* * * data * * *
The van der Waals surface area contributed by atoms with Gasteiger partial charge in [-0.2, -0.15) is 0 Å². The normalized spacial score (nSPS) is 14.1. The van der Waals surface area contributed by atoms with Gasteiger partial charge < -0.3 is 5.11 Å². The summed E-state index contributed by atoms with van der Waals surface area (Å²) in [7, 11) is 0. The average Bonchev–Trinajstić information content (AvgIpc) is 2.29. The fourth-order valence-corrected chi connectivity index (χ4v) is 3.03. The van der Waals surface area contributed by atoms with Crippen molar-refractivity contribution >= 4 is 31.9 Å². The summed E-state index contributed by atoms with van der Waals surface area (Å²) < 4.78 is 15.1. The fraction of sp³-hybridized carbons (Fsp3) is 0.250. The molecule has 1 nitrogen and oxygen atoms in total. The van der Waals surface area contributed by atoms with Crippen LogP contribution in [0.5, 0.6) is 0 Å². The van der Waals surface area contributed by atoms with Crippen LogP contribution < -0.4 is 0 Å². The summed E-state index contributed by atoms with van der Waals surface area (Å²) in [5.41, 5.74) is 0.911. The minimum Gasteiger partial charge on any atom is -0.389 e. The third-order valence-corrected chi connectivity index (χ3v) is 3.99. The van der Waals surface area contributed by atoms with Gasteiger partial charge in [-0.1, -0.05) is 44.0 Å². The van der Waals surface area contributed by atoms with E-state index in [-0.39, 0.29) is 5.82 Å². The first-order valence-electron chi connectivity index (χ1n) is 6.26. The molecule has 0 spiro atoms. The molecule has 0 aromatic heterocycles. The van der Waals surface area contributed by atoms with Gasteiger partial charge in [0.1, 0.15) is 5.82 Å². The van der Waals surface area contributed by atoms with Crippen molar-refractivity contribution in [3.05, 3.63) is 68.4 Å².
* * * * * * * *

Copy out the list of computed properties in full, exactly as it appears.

The van der Waals surface area contributed by atoms with Gasteiger partial charge in [-0.2, -0.15) is 0 Å². The normalized spacial score (nSPS) is 14.1. The van der Waals surface area contributed by atoms with Gasteiger partial charge < -0.3 is 5.11 Å². The summed E-state index contributed by atoms with van der Waals surface area (Å²) in [7, 11) is 0. The average Bonchev–Trinajstić information content (AvgIpc) is 2.29. The fourth-order valence-corrected chi connectivity index (χ4v) is 3.03. The van der Waals surface area contributed by atoms with Crippen molar-refractivity contribution >= 4 is 31.9 Å². The summed E-state index contributed by atoms with van der Waals surface area (Å²) < 4.78 is 15.1. The fraction of sp³-hybridized carbons (Fsp3) is 0.250. The molecule has 1 nitrogen and oxygen atoms in total. The van der Waals surface area contributed by atoms with Crippen LogP contribution in [0.5, 0.6) is 0 Å². The van der Waals surface area contributed by atoms with Crippen LogP contribution < -0.4 is 0 Å². The summed E-state index contributed by atoms with van der Waals surface area (Å²) in [5.41, 5.74) is 0.911. The minimum Gasteiger partial charge on any atom is -0.389 e. The third-order valence-corrected chi connectivity index (χ3v) is 3.99. The van der Waals surface area contributed by atoms with Gasteiger partial charge in [-0.1, -0.05) is 44.0 Å². The van der Waals surface area contributed by atoms with E-state index in [-0.39, 0.29) is 5.82 Å². The first-order valence-electron chi connectivity index (χ1n) is 6.26. The molecule has 0 spiro atoms. The molecule has 0 aromatic heterocycles. The van der Waals surface area contributed by atoms with Gasteiger partial charge in [0.1, 0.15) is 5.82 Å². The van der Waals surface area contributed by atoms with Crippen molar-refractivity contribution in [3.05, 3.63) is 68.4 Å².